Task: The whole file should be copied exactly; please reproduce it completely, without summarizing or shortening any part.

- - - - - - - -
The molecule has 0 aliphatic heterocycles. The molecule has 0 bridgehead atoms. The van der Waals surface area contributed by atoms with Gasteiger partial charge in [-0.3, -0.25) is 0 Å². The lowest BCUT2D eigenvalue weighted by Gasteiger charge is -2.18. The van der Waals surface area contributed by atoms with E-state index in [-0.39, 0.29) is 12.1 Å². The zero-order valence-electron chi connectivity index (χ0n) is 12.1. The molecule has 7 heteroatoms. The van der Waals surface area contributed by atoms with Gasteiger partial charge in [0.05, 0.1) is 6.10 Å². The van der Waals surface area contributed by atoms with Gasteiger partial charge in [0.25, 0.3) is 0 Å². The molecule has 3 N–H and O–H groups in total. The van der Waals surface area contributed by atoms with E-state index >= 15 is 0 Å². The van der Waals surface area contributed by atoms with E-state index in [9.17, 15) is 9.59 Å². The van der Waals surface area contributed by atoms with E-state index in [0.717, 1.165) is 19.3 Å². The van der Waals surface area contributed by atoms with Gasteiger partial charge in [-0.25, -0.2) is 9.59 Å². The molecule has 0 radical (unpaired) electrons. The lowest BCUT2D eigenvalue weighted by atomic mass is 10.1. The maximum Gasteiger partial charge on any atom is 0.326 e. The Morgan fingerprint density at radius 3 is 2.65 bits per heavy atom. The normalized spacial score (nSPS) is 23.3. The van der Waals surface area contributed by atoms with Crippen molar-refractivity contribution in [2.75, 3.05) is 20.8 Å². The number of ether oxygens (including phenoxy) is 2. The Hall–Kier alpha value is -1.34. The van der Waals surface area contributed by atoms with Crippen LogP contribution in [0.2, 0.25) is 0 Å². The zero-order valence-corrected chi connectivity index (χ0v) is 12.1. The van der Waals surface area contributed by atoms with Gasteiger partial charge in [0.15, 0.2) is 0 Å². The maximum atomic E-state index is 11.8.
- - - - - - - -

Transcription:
The molecule has 0 aliphatic heterocycles. The molecule has 0 bridgehead atoms. The van der Waals surface area contributed by atoms with Gasteiger partial charge in [-0.3, -0.25) is 0 Å². The lowest BCUT2D eigenvalue weighted by Gasteiger charge is -2.18. The van der Waals surface area contributed by atoms with E-state index in [-0.39, 0.29) is 12.1 Å². The zero-order valence-electron chi connectivity index (χ0n) is 12.1. The molecule has 7 heteroatoms. The van der Waals surface area contributed by atoms with Gasteiger partial charge in [0.05, 0.1) is 6.10 Å². The van der Waals surface area contributed by atoms with Gasteiger partial charge in [0.25, 0.3) is 0 Å². The molecule has 3 N–H and O–H groups in total. The van der Waals surface area contributed by atoms with E-state index >= 15 is 0 Å². The van der Waals surface area contributed by atoms with E-state index in [9.17, 15) is 9.59 Å². The van der Waals surface area contributed by atoms with E-state index in [0.717, 1.165) is 19.3 Å². The van der Waals surface area contributed by atoms with Gasteiger partial charge in [-0.25, -0.2) is 9.59 Å². The molecule has 0 radical (unpaired) electrons. The lowest BCUT2D eigenvalue weighted by atomic mass is 10.1. The maximum Gasteiger partial charge on any atom is 0.326 e. The Morgan fingerprint density at radius 3 is 2.65 bits per heavy atom. The normalized spacial score (nSPS) is 23.3. The van der Waals surface area contributed by atoms with Crippen molar-refractivity contribution in [2.75, 3.05) is 20.8 Å². The number of ether oxygens (including phenoxy) is 2. The Hall–Kier alpha value is -1.34. The van der Waals surface area contributed by atoms with Crippen LogP contribution in [0.2, 0.25) is 0 Å². The zero-order valence-corrected chi connectivity index (χ0v) is 12.1. The van der Waals surface area contributed by atoms with Gasteiger partial charge in [0.15, 0.2) is 0 Å². The maximum atomic E-state index is 11.8.